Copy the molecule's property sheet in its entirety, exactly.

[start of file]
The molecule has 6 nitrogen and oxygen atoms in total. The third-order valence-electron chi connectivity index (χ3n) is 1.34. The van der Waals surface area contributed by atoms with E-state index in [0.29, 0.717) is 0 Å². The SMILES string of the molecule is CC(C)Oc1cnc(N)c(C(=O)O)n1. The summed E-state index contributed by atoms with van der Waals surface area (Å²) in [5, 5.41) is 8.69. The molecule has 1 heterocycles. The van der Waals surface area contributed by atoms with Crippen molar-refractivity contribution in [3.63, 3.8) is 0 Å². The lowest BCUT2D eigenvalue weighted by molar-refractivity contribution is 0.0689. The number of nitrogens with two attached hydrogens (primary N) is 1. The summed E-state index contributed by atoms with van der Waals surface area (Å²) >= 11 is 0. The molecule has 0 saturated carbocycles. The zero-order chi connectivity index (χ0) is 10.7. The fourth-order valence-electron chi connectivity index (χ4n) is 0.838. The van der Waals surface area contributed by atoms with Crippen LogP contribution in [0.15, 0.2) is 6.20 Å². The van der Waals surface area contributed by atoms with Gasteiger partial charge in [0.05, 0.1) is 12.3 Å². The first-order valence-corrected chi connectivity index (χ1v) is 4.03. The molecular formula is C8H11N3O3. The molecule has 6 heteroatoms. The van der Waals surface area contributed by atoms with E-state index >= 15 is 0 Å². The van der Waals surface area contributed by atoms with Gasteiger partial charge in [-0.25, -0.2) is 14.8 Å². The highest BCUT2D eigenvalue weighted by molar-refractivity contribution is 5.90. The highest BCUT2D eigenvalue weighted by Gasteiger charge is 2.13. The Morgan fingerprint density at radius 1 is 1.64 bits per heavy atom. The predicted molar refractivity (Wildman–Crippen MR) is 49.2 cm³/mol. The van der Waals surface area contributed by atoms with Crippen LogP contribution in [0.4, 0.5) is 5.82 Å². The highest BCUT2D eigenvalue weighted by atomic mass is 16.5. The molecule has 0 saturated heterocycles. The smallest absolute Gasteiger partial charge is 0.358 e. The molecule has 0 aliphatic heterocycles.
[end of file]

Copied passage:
The molecule has 6 nitrogen and oxygen atoms in total. The third-order valence-electron chi connectivity index (χ3n) is 1.34. The van der Waals surface area contributed by atoms with E-state index in [0.29, 0.717) is 0 Å². The SMILES string of the molecule is CC(C)Oc1cnc(N)c(C(=O)O)n1. The summed E-state index contributed by atoms with van der Waals surface area (Å²) in [5, 5.41) is 8.69. The molecule has 1 heterocycles. The van der Waals surface area contributed by atoms with Crippen molar-refractivity contribution in [3.63, 3.8) is 0 Å². The lowest BCUT2D eigenvalue weighted by molar-refractivity contribution is 0.0689. The number of nitrogens with two attached hydrogens (primary N) is 1. The summed E-state index contributed by atoms with van der Waals surface area (Å²) >= 11 is 0. The molecule has 0 saturated carbocycles. The zero-order chi connectivity index (χ0) is 10.7. The fourth-order valence-electron chi connectivity index (χ4n) is 0.838. The van der Waals surface area contributed by atoms with Crippen LogP contribution in [0.15, 0.2) is 6.20 Å². The van der Waals surface area contributed by atoms with Gasteiger partial charge in [0.05, 0.1) is 12.3 Å². The first-order valence-corrected chi connectivity index (χ1v) is 4.03. The molecular formula is C8H11N3O3. The molecule has 6 heteroatoms. The van der Waals surface area contributed by atoms with E-state index >= 15 is 0 Å². The van der Waals surface area contributed by atoms with Gasteiger partial charge in [-0.25, -0.2) is 14.8 Å². The highest BCUT2D eigenvalue weighted by molar-refractivity contribution is 5.90. The highest BCUT2D eigenvalue weighted by Gasteiger charge is 2.13. The Morgan fingerprint density at radius 1 is 1.64 bits per heavy atom. The predicted molar refractivity (Wildman–Crippen MR) is 49.2 cm³/mol. The van der Waals surface area contributed by atoms with Crippen LogP contribution in [0.4, 0.5) is 5.82 Å². The highest BCUT2D eigenvalue weighted by atomic mass is 16.5. The molecule has 0 saturated heterocycles. The smallest absolute Gasteiger partial charge is 0.358 e. The molecule has 0 aliphatic heterocycles.